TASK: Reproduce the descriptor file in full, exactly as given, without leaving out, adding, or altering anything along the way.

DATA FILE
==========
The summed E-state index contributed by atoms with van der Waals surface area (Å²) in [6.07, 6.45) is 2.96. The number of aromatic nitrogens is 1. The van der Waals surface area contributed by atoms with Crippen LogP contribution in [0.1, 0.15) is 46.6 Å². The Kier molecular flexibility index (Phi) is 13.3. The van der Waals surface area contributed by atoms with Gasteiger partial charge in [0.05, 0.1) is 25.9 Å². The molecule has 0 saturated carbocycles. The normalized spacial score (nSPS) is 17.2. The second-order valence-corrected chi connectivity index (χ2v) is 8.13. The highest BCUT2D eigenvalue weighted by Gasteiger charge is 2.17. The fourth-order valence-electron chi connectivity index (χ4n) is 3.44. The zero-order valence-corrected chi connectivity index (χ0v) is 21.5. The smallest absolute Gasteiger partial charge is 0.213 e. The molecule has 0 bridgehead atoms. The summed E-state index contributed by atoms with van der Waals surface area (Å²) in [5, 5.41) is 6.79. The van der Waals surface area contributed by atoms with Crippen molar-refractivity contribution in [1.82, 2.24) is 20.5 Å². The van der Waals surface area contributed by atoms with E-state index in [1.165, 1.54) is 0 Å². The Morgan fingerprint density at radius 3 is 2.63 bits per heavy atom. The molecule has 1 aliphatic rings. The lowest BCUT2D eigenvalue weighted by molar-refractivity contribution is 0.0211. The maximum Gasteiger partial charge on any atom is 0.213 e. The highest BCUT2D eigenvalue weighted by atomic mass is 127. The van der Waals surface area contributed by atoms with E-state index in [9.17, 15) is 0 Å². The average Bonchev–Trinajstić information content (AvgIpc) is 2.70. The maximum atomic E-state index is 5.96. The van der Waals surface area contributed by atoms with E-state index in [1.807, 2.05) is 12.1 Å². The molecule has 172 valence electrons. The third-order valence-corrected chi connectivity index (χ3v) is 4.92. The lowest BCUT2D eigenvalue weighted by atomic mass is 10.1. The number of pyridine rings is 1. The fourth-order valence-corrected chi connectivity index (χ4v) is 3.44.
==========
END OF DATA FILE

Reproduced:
The summed E-state index contributed by atoms with van der Waals surface area (Å²) in [6.07, 6.45) is 2.96. The number of aromatic nitrogens is 1. The van der Waals surface area contributed by atoms with Crippen LogP contribution in [0.1, 0.15) is 46.6 Å². The Kier molecular flexibility index (Phi) is 13.3. The van der Waals surface area contributed by atoms with Gasteiger partial charge in [0.05, 0.1) is 25.9 Å². The molecule has 0 saturated carbocycles. The normalized spacial score (nSPS) is 17.2. The second-order valence-corrected chi connectivity index (χ2v) is 8.13. The highest BCUT2D eigenvalue weighted by Gasteiger charge is 2.17. The fourth-order valence-electron chi connectivity index (χ4n) is 3.44. The zero-order valence-corrected chi connectivity index (χ0v) is 21.5. The smallest absolute Gasteiger partial charge is 0.213 e. The molecule has 0 bridgehead atoms. The summed E-state index contributed by atoms with van der Waals surface area (Å²) in [5, 5.41) is 6.79. The van der Waals surface area contributed by atoms with Crippen molar-refractivity contribution in [1.82, 2.24) is 20.5 Å². The van der Waals surface area contributed by atoms with E-state index in [1.165, 1.54) is 0 Å². The Morgan fingerprint density at radius 3 is 2.63 bits per heavy atom. The molecule has 1 aliphatic rings. The lowest BCUT2D eigenvalue weighted by molar-refractivity contribution is 0.0211. The maximum Gasteiger partial charge on any atom is 0.213 e. The highest BCUT2D eigenvalue weighted by atomic mass is 127. The van der Waals surface area contributed by atoms with E-state index in [9.17, 15) is 0 Å². The average Bonchev–Trinajstić information content (AvgIpc) is 2.70. The maximum atomic E-state index is 5.96. The van der Waals surface area contributed by atoms with E-state index in [1.807, 2.05) is 12.1 Å². The molecule has 172 valence electrons. The third-order valence-corrected chi connectivity index (χ3v) is 4.92. The lowest BCUT2D eigenvalue weighted by atomic mass is 10.1. The number of pyridine rings is 1. The fourth-order valence-corrected chi connectivity index (χ4v) is 3.44.